The Gorilla, the Girl and the Snake

Every September at the Puyallup fairgrounds about 40 miles south of Seattle, occurs one of the Lapin family’s favorite fairs. On one special day each September, we would head to the Washington State Fair. We’d arrive early morning, soon after opening and leave only when the lights started going out late that night.  We love that fair.

One attraction, popular at almost every fair in the country for the last seventy-five years, is the girl-into-gorilla illusion.  The audience is shepherded into a dark tent. When the curtain opens, a girl is seen in a cage and before everyone’s astonished eyes she begins to sprout hair. Her features go from girlish to gorilla.  Her delicate arms gradually turn into huge hairy appendages dangling from enormous shoulders. Then, just as the transformation seems complete, the “gorilla” breaks open the cage. Everyone flees in terror, their frantic screams helping to attract the audience for the next show.

Spoiler alert: I am going to explain how it is done.  Imagine you’re in a brightly lit room on a dark night. Looking at the window, you clearly see a reflection of you and the room you’re in.  That window behaves like a mirror.  If the lights in the room are gradually dimmed while strong lights outside are gradually brightened, from inside the darkened room you can clearly see the garden outside the window. The window is no longer a mirror but a window.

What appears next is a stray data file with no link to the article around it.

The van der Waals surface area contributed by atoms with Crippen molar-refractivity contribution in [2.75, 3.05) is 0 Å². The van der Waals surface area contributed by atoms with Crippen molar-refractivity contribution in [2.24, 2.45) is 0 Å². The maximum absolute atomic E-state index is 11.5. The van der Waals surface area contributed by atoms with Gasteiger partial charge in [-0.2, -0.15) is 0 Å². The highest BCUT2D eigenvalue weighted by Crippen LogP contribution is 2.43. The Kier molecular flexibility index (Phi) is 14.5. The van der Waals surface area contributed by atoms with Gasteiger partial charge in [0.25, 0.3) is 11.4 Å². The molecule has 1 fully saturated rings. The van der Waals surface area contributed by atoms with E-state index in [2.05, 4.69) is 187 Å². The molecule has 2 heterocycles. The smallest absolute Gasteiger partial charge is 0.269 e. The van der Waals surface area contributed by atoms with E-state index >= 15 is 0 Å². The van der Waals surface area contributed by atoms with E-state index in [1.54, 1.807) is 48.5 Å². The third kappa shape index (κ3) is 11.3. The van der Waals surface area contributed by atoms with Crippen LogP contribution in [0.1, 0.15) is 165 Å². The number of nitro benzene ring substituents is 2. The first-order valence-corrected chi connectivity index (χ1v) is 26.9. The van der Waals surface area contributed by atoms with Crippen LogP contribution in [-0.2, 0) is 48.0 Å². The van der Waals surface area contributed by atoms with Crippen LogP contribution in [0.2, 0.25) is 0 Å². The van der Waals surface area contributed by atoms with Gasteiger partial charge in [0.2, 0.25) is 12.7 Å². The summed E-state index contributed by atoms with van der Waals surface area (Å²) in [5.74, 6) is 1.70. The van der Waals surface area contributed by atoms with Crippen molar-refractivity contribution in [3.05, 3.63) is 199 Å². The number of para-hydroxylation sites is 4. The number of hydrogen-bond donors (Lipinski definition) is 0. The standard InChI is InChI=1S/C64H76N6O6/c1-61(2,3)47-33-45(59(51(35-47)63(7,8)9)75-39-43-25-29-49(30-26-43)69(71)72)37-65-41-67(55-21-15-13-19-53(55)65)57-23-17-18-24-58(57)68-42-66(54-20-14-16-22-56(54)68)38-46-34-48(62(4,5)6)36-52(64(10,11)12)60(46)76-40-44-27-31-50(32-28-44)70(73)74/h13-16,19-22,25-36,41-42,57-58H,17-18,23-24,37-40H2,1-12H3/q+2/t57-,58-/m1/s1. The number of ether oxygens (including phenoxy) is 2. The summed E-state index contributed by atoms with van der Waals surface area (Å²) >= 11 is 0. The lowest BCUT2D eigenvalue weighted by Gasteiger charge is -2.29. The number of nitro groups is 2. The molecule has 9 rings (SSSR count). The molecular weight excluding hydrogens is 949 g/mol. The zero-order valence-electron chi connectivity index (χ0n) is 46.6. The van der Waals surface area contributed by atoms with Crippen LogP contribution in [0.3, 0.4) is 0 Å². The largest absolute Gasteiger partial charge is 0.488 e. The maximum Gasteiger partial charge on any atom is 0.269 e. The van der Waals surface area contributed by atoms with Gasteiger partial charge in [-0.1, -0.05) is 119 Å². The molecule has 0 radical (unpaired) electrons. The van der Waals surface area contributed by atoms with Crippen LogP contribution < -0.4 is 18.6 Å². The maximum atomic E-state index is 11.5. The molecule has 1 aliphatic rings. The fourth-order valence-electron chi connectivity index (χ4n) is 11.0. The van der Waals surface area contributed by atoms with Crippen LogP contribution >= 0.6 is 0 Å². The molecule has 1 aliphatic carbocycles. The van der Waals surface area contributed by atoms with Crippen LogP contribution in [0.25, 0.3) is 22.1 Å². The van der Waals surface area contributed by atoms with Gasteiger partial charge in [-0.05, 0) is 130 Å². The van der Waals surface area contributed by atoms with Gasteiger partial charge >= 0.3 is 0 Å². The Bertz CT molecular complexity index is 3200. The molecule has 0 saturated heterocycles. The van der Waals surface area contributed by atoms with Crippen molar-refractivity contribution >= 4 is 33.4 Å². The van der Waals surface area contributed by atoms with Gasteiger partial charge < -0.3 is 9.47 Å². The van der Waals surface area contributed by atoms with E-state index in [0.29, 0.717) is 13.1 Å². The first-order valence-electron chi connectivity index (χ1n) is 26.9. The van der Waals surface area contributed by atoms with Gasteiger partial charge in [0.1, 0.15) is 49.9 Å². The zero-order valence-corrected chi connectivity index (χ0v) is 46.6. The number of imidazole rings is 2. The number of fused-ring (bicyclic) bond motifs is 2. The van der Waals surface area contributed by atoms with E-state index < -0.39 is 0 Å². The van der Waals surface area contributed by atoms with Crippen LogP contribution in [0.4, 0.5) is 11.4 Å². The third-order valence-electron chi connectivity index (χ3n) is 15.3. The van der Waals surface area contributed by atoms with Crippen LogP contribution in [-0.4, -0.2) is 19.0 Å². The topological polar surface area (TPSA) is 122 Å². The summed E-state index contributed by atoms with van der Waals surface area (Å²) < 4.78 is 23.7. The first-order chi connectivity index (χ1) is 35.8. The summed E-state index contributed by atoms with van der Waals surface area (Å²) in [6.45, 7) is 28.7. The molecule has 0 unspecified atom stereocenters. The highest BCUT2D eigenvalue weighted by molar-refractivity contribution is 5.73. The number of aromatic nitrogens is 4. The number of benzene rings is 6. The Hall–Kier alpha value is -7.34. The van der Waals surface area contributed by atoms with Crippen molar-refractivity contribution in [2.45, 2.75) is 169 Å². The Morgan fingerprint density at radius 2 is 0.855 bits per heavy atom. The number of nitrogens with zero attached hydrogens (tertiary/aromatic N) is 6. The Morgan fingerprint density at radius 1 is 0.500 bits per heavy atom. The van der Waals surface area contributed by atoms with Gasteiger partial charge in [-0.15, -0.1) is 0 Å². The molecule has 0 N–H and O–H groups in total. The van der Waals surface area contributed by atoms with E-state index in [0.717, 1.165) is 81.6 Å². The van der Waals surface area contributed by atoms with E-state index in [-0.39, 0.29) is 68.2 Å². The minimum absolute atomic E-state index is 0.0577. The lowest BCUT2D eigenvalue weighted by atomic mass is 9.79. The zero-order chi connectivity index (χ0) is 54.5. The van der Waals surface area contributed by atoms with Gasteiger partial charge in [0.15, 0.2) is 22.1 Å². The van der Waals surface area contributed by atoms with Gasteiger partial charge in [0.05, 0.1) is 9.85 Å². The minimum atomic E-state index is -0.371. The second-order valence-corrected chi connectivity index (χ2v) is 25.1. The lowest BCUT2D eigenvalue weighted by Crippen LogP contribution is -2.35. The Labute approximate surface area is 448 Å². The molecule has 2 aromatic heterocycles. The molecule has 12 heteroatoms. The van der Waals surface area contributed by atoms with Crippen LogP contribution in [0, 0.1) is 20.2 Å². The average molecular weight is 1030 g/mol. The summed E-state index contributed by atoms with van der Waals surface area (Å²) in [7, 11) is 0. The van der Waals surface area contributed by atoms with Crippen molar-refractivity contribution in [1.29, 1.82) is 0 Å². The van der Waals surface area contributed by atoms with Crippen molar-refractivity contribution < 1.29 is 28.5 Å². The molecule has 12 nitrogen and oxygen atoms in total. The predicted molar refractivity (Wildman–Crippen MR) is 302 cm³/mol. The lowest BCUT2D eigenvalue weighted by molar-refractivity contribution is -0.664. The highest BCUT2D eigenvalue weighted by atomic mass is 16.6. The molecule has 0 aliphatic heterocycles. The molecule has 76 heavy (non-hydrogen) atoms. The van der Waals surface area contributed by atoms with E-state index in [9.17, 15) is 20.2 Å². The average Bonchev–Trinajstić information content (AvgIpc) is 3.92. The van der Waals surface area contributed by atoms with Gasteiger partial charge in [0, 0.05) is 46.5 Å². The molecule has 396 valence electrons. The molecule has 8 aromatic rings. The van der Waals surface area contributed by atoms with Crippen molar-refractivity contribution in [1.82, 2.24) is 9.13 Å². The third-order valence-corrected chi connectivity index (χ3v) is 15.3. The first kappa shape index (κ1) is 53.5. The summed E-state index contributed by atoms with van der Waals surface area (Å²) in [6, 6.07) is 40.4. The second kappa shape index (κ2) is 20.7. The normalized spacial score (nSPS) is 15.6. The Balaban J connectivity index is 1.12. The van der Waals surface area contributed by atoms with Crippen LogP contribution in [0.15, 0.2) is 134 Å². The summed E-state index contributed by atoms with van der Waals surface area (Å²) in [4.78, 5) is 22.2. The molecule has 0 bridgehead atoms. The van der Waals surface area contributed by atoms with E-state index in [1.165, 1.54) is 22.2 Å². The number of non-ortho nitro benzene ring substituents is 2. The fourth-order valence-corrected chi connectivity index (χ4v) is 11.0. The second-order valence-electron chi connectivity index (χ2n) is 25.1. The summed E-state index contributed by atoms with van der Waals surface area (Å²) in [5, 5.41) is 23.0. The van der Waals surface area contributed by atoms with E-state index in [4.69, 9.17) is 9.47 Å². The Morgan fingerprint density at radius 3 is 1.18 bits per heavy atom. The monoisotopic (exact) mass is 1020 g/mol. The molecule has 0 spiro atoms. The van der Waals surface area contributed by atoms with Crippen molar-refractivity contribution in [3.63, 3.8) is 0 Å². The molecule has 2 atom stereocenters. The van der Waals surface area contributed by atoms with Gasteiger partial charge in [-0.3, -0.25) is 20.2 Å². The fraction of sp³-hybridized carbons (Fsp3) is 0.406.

Back to the gorilla illusion.  Unbeknown to the audience, there is a glass wall between them and the girl. A man in a realistic gorilla outfit is off to the side. The glass is angled and arranged so if the glass was actually a mirror, you’d see him.   Assistants gradually lower the light in the area around the girl and gradually raise the illumination around the gorilla. Careful placing of the players ensures that the reflected image of the gorilla merges with the image of the girl and as the light changes, seen through the angled glass, the girl gradually transforms into a gorilla.  It is always a crowd pleaser.

I discovered the secret of this illusion by using one of the rules of ancient Jewish wisdom: whatever is kept in the dark is where they don’t want you looking!  Peering carefully off into the gloom of the side room, the man in the gorilla suit is always just visible.

The Scriptural source of this rule fascinates me.  Look at these three examples from Exodus:

1a) And the Lord said to Moses, carve for yourself two stone tablets…
   (Exodus 34:1)

1b) And he carved two stone tablets…
      (Exodus 34:4)

2a) And the Lord spoke to Moses, go descend…
      (Exodus 32:7)

2b) Moses turned and descended from the mountain…
     (Exodus 32:15)

3a) And the Lord said to Moses, ascend to me to the mountain…
      (Exodus 24:12)

3b)Moses ascended the mountain…
     (Exodus 24:15)

Not surprisingly, whatever God told Moses to do, he did. Moses’ action is described using exactly the verb God used in issuing the directive.  There are many similar examples.

However, here is a notable exception:

And the Lord said to Moses, stretch out your hand and grasp (Heb: ACHaZ) its tail [the snake’s]
(Exodus 4:4)

…and he stretched out his hand and firmly grabbed (Heb: CHaZaK) it…
(Exodus 4:4)

Because this is so unusual, even the King James translation acknowledges that two different verbs are used for the directive and the action.

“…Put forth thine hand, and take it by the tail. And he put forth his hand, and caught it…”

However, even that historic translation fails to adequately emphasize the qualitative difference between the two Hebrew words ACHaZ and CHaZaK  The former suggests a taking hold that merely links Moses’ hand and the snake, as a person might grasp a friend’s hand in greeting.